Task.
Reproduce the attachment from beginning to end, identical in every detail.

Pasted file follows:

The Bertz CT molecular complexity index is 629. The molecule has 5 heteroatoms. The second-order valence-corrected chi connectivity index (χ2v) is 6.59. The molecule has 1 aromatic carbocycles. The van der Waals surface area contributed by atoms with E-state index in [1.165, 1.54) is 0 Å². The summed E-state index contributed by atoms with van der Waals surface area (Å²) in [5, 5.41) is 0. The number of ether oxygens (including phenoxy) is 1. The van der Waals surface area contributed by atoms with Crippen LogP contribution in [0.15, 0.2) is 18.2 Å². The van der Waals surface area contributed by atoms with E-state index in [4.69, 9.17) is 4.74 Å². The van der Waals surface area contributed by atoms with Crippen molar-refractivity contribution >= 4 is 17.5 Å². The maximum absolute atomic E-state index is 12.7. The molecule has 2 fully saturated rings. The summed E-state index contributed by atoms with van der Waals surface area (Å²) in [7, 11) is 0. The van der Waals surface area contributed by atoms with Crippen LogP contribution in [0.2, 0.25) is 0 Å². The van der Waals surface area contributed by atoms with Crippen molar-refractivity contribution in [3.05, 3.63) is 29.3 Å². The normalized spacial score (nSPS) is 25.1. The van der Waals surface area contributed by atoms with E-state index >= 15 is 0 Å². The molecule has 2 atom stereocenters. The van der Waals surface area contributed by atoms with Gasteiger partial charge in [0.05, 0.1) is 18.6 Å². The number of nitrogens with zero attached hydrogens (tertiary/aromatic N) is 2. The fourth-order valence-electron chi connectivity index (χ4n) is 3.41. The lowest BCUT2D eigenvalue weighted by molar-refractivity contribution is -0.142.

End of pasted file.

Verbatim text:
The Bertz CT molecular complexity index is 629. The molecule has 5 heteroatoms. The second-order valence-corrected chi connectivity index (χ2v) is 6.59. The molecule has 1 aromatic carbocycles. The van der Waals surface area contributed by atoms with E-state index in [1.165, 1.54) is 0 Å². The summed E-state index contributed by atoms with van der Waals surface area (Å²) in [5, 5.41) is 0. The number of ether oxygens (including phenoxy) is 1. The van der Waals surface area contributed by atoms with Crippen LogP contribution in [0.15, 0.2) is 18.2 Å². The van der Waals surface area contributed by atoms with E-state index in [4.69, 9.17) is 4.74 Å². The van der Waals surface area contributed by atoms with Crippen molar-refractivity contribution >= 4 is 17.5 Å². The maximum absolute atomic E-state index is 12.7. The molecule has 2 fully saturated rings. The summed E-state index contributed by atoms with van der Waals surface area (Å²) in [7, 11) is 0. The van der Waals surface area contributed by atoms with Crippen LogP contribution in [0.2, 0.25) is 0 Å². The van der Waals surface area contributed by atoms with Crippen molar-refractivity contribution in [3.05, 3.63) is 29.3 Å². The normalized spacial score (nSPS) is 25.1. The van der Waals surface area contributed by atoms with E-state index >= 15 is 0 Å². The molecule has 2 atom stereocenters. The van der Waals surface area contributed by atoms with Gasteiger partial charge in [0.05, 0.1) is 18.6 Å². The number of nitrogens with zero attached hydrogens (tertiary/aromatic N) is 2. The fourth-order valence-electron chi connectivity index (χ4n) is 3.41. The lowest BCUT2D eigenvalue weighted by molar-refractivity contribution is -0.142.